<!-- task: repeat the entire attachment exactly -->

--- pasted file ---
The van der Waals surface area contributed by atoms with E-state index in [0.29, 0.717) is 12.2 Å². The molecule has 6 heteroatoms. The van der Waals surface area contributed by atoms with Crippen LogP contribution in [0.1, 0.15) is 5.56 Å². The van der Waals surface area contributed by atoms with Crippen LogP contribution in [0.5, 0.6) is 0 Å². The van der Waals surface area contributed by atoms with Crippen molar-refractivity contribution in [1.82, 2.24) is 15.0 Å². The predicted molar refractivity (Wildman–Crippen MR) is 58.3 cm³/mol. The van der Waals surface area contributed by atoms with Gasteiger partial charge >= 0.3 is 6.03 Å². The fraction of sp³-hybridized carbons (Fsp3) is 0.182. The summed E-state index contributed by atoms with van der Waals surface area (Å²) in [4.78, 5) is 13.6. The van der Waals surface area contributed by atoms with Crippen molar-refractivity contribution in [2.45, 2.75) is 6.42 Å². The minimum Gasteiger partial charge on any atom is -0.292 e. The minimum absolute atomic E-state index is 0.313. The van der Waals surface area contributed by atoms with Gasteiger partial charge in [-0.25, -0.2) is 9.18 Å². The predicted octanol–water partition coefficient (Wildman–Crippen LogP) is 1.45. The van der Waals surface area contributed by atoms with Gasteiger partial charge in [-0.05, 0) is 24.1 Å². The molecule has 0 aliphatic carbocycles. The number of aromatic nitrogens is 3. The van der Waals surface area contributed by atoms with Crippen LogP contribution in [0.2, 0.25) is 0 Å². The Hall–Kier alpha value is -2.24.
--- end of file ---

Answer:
The van der Waals surface area contributed by atoms with E-state index in [0.29, 0.717) is 12.2 Å². The molecule has 6 heteroatoms. The van der Waals surface area contributed by atoms with Crippen LogP contribution in [0.1, 0.15) is 5.56 Å². The van der Waals surface area contributed by atoms with Crippen LogP contribution in [0.5, 0.6) is 0 Å². The van der Waals surface area contributed by atoms with Crippen molar-refractivity contribution in [1.82, 2.24) is 15.0 Å². The predicted molar refractivity (Wildman–Crippen MR) is 58.3 cm³/mol. The van der Waals surface area contributed by atoms with Gasteiger partial charge >= 0.3 is 6.03 Å². The fraction of sp³-hybridized carbons (Fsp3) is 0.182. The summed E-state index contributed by atoms with van der Waals surface area (Å²) in [4.78, 5) is 13.6. The van der Waals surface area contributed by atoms with Crippen molar-refractivity contribution in [2.45, 2.75) is 6.42 Å². The minimum Gasteiger partial charge on any atom is -0.292 e. The minimum absolute atomic E-state index is 0.313. The van der Waals surface area contributed by atoms with Gasteiger partial charge in [-0.25, -0.2) is 9.18 Å². The predicted octanol–water partition coefficient (Wildman–Crippen LogP) is 1.45. The van der Waals surface area contributed by atoms with Gasteiger partial charge in [-0.05, 0) is 24.1 Å². The molecule has 0 aliphatic carbocycles. The number of aromatic nitrogens is 3. The van der Waals surface area contributed by atoms with Crippen LogP contribution in [0.2, 0.25) is 0 Å². The Hall–Kier alpha value is -2.24.